Also, moving the Airport involves more than simply constructing a new runway in a new location. There would be a tremendous cost involved in rebuilding the supporting infrastructure. This would include roads, utilities, aircraft fueling and maintenance facilities, emergency services, navigational aids, aircraft hangars and pilot training and pre-flight preparation areas. In addition, the City has contractual obligations with its airport tenants that may or may not allow the City to relocate the airport.
Similarly, obligations resulting from the acceptance of federal airport improvement funds require the City to obtain permission from the FAA to move the airport. To protect Federal investment in the airport, the FAA would require the City of Longmont to build a replacement airport that is equivalent to the existing facility. Since there is neither an operational need nor safety reason to build a replacement airport, it is unlikely the FAA will provide any funding for such an endeavor. Rather, the City would incur the cost to build a replacement airport, which would likely be in the hundreds of millions of dollars.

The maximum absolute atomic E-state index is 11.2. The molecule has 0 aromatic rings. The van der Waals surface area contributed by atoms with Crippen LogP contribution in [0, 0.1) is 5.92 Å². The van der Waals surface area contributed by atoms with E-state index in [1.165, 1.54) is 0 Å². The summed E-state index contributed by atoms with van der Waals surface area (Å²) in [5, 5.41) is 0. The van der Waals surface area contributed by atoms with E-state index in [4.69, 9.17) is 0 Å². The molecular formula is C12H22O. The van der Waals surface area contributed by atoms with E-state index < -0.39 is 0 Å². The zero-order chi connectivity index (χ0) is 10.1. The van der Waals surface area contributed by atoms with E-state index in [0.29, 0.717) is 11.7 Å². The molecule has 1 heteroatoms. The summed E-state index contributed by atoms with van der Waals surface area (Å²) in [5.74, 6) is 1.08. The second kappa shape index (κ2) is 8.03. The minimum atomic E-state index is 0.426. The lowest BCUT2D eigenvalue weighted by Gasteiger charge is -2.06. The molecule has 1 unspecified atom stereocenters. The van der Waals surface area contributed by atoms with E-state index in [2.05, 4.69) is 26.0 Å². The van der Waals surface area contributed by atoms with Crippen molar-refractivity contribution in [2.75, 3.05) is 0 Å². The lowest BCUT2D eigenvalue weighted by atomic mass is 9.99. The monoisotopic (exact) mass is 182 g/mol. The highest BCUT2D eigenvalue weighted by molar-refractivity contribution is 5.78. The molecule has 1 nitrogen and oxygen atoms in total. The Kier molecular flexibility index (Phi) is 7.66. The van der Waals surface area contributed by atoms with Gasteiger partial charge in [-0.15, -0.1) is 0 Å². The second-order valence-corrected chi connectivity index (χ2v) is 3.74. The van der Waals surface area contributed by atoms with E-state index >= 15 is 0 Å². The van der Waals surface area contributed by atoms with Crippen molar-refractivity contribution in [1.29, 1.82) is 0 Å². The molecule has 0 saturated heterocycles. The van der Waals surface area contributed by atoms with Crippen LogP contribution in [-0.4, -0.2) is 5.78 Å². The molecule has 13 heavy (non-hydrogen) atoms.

The City and the FAA both have responsibilities to their respective operational roles of the Airport. Both governmental entities work together in the form of a partnership to address all concerns at the Airport. In addition to community noise issues, the City and FAA work together on airport planning and development, airport financing, airport safety, environmental issues and a host of other day-to-day operational matters. Most importantly, the FAA provides grants to the City for airfield development, safety equipment and airport planning projects. Air travel and air transportation have long been recognized as directly and inherently part of interstate commerce, and therefore subject to control by the federal government. This responsibility rests primarily on the FAA. While the FAA’s responsibilities are large, diverse and encompass a broad range of topics, the agency’s primary responsibility is SAFETY!